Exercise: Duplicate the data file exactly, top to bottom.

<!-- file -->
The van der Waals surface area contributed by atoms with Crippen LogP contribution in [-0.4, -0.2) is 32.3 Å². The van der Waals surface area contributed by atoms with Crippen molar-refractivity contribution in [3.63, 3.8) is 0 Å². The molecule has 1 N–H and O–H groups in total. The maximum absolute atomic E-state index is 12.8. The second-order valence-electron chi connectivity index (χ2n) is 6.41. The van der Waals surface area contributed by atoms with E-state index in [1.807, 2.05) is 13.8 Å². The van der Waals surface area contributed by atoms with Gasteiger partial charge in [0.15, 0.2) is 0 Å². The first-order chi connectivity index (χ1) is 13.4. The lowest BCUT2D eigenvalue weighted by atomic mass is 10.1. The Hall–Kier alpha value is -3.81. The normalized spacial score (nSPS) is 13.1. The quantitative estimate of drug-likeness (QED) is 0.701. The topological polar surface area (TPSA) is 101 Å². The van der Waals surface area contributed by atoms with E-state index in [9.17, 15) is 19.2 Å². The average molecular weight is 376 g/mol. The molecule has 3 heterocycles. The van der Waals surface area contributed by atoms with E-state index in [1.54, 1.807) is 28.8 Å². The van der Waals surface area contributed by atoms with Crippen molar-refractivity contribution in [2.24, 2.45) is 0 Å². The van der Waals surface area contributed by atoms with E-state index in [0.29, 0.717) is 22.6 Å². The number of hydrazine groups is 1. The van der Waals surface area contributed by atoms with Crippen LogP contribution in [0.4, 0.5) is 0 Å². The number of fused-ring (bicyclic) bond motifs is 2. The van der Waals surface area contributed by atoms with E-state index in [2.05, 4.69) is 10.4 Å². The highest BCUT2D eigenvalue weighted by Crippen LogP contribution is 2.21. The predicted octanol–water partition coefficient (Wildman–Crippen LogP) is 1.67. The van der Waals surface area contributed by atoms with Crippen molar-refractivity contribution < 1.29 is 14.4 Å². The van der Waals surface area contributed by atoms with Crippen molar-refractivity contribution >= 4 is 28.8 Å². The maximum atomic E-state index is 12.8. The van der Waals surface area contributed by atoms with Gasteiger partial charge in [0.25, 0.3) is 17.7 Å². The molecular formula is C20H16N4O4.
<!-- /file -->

The van der Waals surface area contributed by atoms with Crippen LogP contribution in [-0.4, -0.2) is 32.3 Å². The van der Waals surface area contributed by atoms with Crippen molar-refractivity contribution in [3.63, 3.8) is 0 Å². The molecule has 1 N–H and O–H groups in total. The maximum absolute atomic E-state index is 12.8. The second-order valence-electron chi connectivity index (χ2n) is 6.41. The van der Waals surface area contributed by atoms with E-state index in [1.807, 2.05) is 13.8 Å². The van der Waals surface area contributed by atoms with Gasteiger partial charge in [0.15, 0.2) is 0 Å². The first-order chi connectivity index (χ1) is 13.4. The lowest BCUT2D eigenvalue weighted by atomic mass is 10.1. The Hall–Kier alpha value is -3.81. The normalized spacial score (nSPS) is 13.1. The quantitative estimate of drug-likeness (QED) is 0.701. The topological polar surface area (TPSA) is 101 Å². The van der Waals surface area contributed by atoms with E-state index in [9.17, 15) is 19.2 Å². The average molecular weight is 376 g/mol. The molecule has 3 heterocycles. The van der Waals surface area contributed by atoms with E-state index in [1.54, 1.807) is 28.8 Å². The van der Waals surface area contributed by atoms with Crippen molar-refractivity contribution in [2.24, 2.45) is 0 Å². The van der Waals surface area contributed by atoms with E-state index in [0.29, 0.717) is 22.6 Å². The number of hydrazine groups is 1. The van der Waals surface area contributed by atoms with Crippen LogP contribution in [0.4, 0.5) is 0 Å². The number of fused-ring (bicyclic) bond motifs is 2. The van der Waals surface area contributed by atoms with E-state index in [2.05, 4.69) is 10.4 Å². The highest BCUT2D eigenvalue weighted by Crippen LogP contribution is 2.21. The predicted octanol–water partition coefficient (Wildman–Crippen LogP) is 1.67. The van der Waals surface area contributed by atoms with Crippen molar-refractivity contribution < 1.29 is 14.4 Å². The van der Waals surface area contributed by atoms with Crippen molar-refractivity contribution >= 4 is 28.8 Å². The maximum atomic E-state index is 12.8. The van der Waals surface area contributed by atoms with Gasteiger partial charge in [0.25, 0.3) is 17.7 Å². The molecular formula is C20H16N4O4.